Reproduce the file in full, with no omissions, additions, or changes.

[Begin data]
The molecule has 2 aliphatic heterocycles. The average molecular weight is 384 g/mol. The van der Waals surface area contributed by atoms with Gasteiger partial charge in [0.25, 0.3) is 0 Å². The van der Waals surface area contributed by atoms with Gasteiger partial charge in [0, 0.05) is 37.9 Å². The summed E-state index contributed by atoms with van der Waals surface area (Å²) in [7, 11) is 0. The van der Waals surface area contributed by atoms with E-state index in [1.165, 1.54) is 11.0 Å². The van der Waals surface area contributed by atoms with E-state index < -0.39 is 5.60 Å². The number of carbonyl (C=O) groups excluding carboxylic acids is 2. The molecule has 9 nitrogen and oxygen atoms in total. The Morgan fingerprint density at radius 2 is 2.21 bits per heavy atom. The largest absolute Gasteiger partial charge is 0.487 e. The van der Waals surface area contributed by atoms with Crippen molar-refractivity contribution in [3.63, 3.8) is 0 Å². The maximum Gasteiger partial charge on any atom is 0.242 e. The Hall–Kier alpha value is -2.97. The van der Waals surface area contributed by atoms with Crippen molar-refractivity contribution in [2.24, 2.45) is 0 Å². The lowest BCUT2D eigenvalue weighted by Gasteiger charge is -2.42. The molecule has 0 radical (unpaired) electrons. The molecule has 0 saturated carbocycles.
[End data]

The molecule has 2 aliphatic heterocycles. The average molecular weight is 384 g/mol. The van der Waals surface area contributed by atoms with Gasteiger partial charge in [0.25, 0.3) is 0 Å². The van der Waals surface area contributed by atoms with Gasteiger partial charge in [0, 0.05) is 37.9 Å². The summed E-state index contributed by atoms with van der Waals surface area (Å²) in [7, 11) is 0. The van der Waals surface area contributed by atoms with E-state index in [1.165, 1.54) is 11.0 Å². The van der Waals surface area contributed by atoms with E-state index < -0.39 is 5.60 Å². The number of carbonyl (C=O) groups excluding carboxylic acids is 2. The molecule has 9 nitrogen and oxygen atoms in total. The Morgan fingerprint density at radius 2 is 2.21 bits per heavy atom. The largest absolute Gasteiger partial charge is 0.487 e. The van der Waals surface area contributed by atoms with Crippen molar-refractivity contribution in [3.63, 3.8) is 0 Å². The maximum Gasteiger partial charge on any atom is 0.242 e. The Hall–Kier alpha value is -2.97. The van der Waals surface area contributed by atoms with Crippen molar-refractivity contribution in [2.24, 2.45) is 0 Å². The lowest BCUT2D eigenvalue weighted by Gasteiger charge is -2.42. The molecule has 0 radical (unpaired) electrons. The molecule has 0 saturated carbocycles.